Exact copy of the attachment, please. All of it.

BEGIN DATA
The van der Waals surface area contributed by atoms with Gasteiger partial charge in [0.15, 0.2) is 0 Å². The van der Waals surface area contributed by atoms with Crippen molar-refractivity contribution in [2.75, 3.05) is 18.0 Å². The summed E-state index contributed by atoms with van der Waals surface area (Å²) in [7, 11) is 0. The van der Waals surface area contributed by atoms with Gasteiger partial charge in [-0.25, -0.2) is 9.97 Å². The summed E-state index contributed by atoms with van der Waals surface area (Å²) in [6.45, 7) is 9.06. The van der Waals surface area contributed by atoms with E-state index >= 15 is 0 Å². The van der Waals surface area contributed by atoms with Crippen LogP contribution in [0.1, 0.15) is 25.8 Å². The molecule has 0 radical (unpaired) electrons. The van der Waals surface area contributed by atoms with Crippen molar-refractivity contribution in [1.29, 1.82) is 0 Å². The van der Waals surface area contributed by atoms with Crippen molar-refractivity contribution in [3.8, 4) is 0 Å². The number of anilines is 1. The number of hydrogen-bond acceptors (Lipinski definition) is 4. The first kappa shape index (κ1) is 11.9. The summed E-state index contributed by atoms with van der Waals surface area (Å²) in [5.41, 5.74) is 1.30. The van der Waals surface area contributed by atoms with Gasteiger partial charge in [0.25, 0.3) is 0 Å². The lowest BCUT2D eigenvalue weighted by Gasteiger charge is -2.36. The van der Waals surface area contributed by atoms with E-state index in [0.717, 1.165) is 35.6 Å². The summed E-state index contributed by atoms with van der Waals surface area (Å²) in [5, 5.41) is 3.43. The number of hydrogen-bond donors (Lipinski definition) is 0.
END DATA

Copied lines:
The van der Waals surface area contributed by atoms with Gasteiger partial charge in [0.15, 0.2) is 0 Å². The van der Waals surface area contributed by atoms with Crippen molar-refractivity contribution in [2.75, 3.05) is 18.0 Å². The summed E-state index contributed by atoms with van der Waals surface area (Å²) in [7, 11) is 0. The van der Waals surface area contributed by atoms with Gasteiger partial charge in [-0.25, -0.2) is 9.97 Å². The summed E-state index contributed by atoms with van der Waals surface area (Å²) in [6.45, 7) is 9.06. The van der Waals surface area contributed by atoms with E-state index >= 15 is 0 Å². The van der Waals surface area contributed by atoms with Crippen LogP contribution in [0.1, 0.15) is 25.8 Å². The molecule has 0 radical (unpaired) electrons. The van der Waals surface area contributed by atoms with Crippen molar-refractivity contribution in [1.29, 1.82) is 0 Å². The van der Waals surface area contributed by atoms with Crippen molar-refractivity contribution in [3.8, 4) is 0 Å². The number of anilines is 1. The number of hydrogen-bond acceptors (Lipinski definition) is 4. The first kappa shape index (κ1) is 11.9. The summed E-state index contributed by atoms with van der Waals surface area (Å²) in [5.41, 5.74) is 1.30. The van der Waals surface area contributed by atoms with Gasteiger partial charge in [0.25, 0.3) is 0 Å². The lowest BCUT2D eigenvalue weighted by Gasteiger charge is -2.36. The van der Waals surface area contributed by atoms with E-state index in [0.717, 1.165) is 35.6 Å². The summed E-state index contributed by atoms with van der Waals surface area (Å²) in [5, 5.41) is 3.43. The number of hydrogen-bond donors (Lipinski definition) is 0.